Four weeks after the bonfire incident, Beatrix is diagnosed with a rare form of rapid onset macular degeneration – a condition unrelated to the damage sustained from the bonfire incident, and something which would have occurred regardless. This unfortunately leaves her blind. It is still two months before her claim against the council will be heard by a court.

Both Bill and Beatrix have sought some precursory legal advice.

Bill wishes to claim for the burns he has suffered, and also for the crash, which he says was a result of his injury.

Beatrix wishes to claim for her partial blindness.

They are advised by their lawyer that their claims are perhaps invalid because the damage they have suffered is too remote. They’ve come to you for a second opinion.

Advise Bill and Beatrix on whether their claims are valid or not, concentrating on matters of remoteness.


Bill is likely to be able to lodge a successful claim against his local council. As per Overseas Tankship (UK) Ltd v Morts Dock and Engineering Co Ltd (The Wagon Mound) (No. 1) [1961] AC 388, in order for a claim to be valid the damage must be reasonably foreseeable. In Bill’s case, it arguably is reasonably foreseeable – the council have taken no precautions to ensure spectators do not get too close to the bonfire. Bill is injured by a log which has rolled from the top of the bonfire. This is not an unlikely event by any means – bonfires by their very nature tend to collapse, and this creates a risk of debris falling from them. The council might argue that the damage is too remote – after all, the chain of events which cause the log to roll off of the bonfire is extremely unlikely, requiring a fireworks accident, a broken window and for the crate of phosphorus to have taken an extremely unlucky trajectory. However, as per Hughes v Lord Advocate [1963] AC 837, remoteness depends not on the foreseeability of the exact series of events which cause harm, but instead on the foreseeability of the nature of the harm itself. Since a log rolling from a bonfire and burning someone who is allowed to stand too close is entirely foreseeable, the claim will likely stand.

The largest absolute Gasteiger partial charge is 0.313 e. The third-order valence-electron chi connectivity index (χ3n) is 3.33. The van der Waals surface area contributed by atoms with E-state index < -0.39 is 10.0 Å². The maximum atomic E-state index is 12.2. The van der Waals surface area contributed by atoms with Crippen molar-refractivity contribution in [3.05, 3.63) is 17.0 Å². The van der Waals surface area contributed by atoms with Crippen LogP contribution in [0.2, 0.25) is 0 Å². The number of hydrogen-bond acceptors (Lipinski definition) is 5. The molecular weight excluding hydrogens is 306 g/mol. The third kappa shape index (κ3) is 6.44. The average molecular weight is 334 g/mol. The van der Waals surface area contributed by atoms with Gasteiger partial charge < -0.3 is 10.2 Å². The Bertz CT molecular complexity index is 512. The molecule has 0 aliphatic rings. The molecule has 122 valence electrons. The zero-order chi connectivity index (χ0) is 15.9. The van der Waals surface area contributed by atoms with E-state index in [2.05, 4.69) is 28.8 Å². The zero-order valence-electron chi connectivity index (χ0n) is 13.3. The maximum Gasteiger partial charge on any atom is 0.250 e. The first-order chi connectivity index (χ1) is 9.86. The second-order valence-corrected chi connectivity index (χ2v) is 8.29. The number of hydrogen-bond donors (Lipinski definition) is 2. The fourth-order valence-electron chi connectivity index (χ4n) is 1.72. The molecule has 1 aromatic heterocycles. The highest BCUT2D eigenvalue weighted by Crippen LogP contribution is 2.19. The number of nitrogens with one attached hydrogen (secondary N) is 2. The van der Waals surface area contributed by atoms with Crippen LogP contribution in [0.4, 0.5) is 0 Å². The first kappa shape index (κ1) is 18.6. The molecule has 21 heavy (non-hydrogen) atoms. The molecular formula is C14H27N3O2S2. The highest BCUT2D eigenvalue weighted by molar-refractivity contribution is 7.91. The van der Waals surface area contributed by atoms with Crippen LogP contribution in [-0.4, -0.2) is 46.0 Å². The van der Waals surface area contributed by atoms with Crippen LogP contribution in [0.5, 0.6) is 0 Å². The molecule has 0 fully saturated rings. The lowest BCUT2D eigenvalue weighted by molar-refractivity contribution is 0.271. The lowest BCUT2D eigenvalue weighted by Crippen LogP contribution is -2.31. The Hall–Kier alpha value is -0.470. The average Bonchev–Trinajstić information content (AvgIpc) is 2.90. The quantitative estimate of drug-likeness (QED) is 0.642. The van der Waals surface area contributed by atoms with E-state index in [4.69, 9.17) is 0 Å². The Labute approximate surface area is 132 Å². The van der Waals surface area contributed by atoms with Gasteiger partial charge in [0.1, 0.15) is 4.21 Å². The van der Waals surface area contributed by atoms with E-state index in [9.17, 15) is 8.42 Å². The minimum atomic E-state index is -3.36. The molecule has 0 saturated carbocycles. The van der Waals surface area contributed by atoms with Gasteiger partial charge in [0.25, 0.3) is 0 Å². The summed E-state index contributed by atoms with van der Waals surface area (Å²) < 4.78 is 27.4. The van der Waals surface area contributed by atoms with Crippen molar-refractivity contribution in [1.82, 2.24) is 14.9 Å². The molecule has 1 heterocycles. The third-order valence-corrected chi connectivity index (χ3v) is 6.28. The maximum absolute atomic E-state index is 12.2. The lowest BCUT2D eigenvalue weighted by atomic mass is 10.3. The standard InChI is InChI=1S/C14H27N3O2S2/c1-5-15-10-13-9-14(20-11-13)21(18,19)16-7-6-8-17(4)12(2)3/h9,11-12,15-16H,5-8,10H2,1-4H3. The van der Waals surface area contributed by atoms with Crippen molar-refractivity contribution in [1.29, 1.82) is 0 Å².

Although Bill’s car crash can be described as being caused by his burn, and thus the bonfire incident, his decision to drive himself is likely to be seen as an intervening act (or novus actus interveniens). Much like McKew v Holland & Hannen & Cubitts (Scotland) Ltd. [1969] 3 All ER 1621, Bill has autonomously made a poor decision in light of his injuries, and this has caused further harm – in this case damage to Bill’s car. Despite being advised not to drive, he has decided to do so anyway. It would be inequitable to hold the council responsible for Bill’s poor decision making, and so the claim for the damage to his car will likely fail.

Regarding Beatrix’s partial blindness, this is arguably too remote. Again, as per Hughes, remoteness is based on foreseeable harm. Whilst a bonfire burning someone is foreseeable, it burning with a chemical brightness which is intense enough to blind someone is not foreseeable at all. As such, Beatrix’s case can be likened to Doughty – the harm she has suffered is not of a foreseeable nature, and so her claim is likely too remote.

Furthermore, the fact that Beatrix has fallen prey to an unfortunate illness is likely to form as obstacle to her claim. As in Jobling v Associated Dairies Ltd[1982] AC 794, Beatrix has a negligently caused injury which is then ‘overtaken’ by a natural illness. Following this precedent, this means that even if her claim succeeds, her damages are likely to be severely limited to reflect the fact that she was only affected for the four weeks before the onset of macular degeneration.